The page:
There's also the matter of really having no emotional attachment to the characters (including the titular character) so when something bad happens to one of them you kind of don't care. Shank himself is supposed to garner some feelings of sympathy from the player, however he is basically an emotionless killing machine throughout the game, so it's difficult to do so. I realize critiquing the emotional attachment to characters a short beat-em-up is a bit of a pointless thing to do but the game clearly intends for you to care on some level. Otherwise it could very easily play from some kind of campy Bad Dudes angle or at the very least dispense with the flashbacks and reveals and just stay light on the story (nobody would fault it for doing so). It just ends up as a sort of mishmash of something that was intended to be serious but is impossible to take seriously because not enough time was spent on it.
Regardless I enjoyed it enough to complete it (in spite of it slightly overstaying its welcome), so I guess it's a success in that way. I look forward to the developer's next project since there is a good base for a game here, and I have heard from a developer at Klei that they learned a lot from making the game, which is always good news.
This very first, very exciting video game-related update is the first two games I started this year, both on January 1st.
Shank is the tale of a dude named Shank and some guy killed his wife and then it sort of turns into an even worse version of Kill Bill. But basically it's a side scrolling beat-em-up. It doesn't present much new as far as mechanics and gameplay go, but it's pretty fun if not a bit repetitive. I imagine I'm close to the end at this point having put in 96 minutes according to Steam.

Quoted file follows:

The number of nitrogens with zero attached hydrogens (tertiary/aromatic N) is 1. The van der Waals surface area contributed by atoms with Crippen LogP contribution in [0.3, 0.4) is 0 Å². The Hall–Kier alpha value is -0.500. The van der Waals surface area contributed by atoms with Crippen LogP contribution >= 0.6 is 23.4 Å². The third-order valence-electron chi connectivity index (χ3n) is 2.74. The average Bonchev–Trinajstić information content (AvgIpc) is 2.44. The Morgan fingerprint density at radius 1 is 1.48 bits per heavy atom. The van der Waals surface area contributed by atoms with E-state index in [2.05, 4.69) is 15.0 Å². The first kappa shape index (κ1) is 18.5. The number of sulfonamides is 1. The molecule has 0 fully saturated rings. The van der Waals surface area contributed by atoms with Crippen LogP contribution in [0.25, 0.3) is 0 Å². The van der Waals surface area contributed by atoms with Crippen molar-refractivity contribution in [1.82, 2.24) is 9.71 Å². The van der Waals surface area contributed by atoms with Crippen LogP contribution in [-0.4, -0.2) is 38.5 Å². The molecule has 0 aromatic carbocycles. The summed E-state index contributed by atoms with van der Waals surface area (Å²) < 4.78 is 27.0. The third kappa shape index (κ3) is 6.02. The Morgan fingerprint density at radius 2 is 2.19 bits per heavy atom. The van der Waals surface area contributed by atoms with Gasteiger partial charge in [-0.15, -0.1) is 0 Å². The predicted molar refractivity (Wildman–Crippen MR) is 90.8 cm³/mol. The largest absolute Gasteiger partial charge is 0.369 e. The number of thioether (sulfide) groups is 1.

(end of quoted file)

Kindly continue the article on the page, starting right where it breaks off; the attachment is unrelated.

Amnesia: Dark Descent
I'm not posting any gameplay screenshots because I saw one and I think it may have spoiled something for me, though I'm still totally not looking forward to it. This game kind of reminds me a little of Thief though without all the stealing and stealth stuff and more with the spooky castle in an outdated engine. Still, it has so far done a pretty fine job of building up a spooky atmosphere and I haven't crapped myself yet but I'm certainly a little pensive while I play it, which is something games seldom (ever?) do for me. Generally when a game is supposed to be scary I just find it lame. I only played it on the 1st for 83 minutes (thanks Steam!) but I'll be going back to it in the future.
You are alone. Or at least it seems that way at first glance. In front of you are grassy hills spattered with trees, and behind them lie some larger mountains and some odd looking stone structures. You turn around and see sand and a vast body of water. Is it an ocean or just a large lake? Difficult to say. You can see some islands off in the distance but not much else. You take in your surroundings and gradually realize that you're not actually alone. Up on the hills appear to be a few cows and a pig. They don't seem to be doing much, but it's nice to know living things inhabit this place.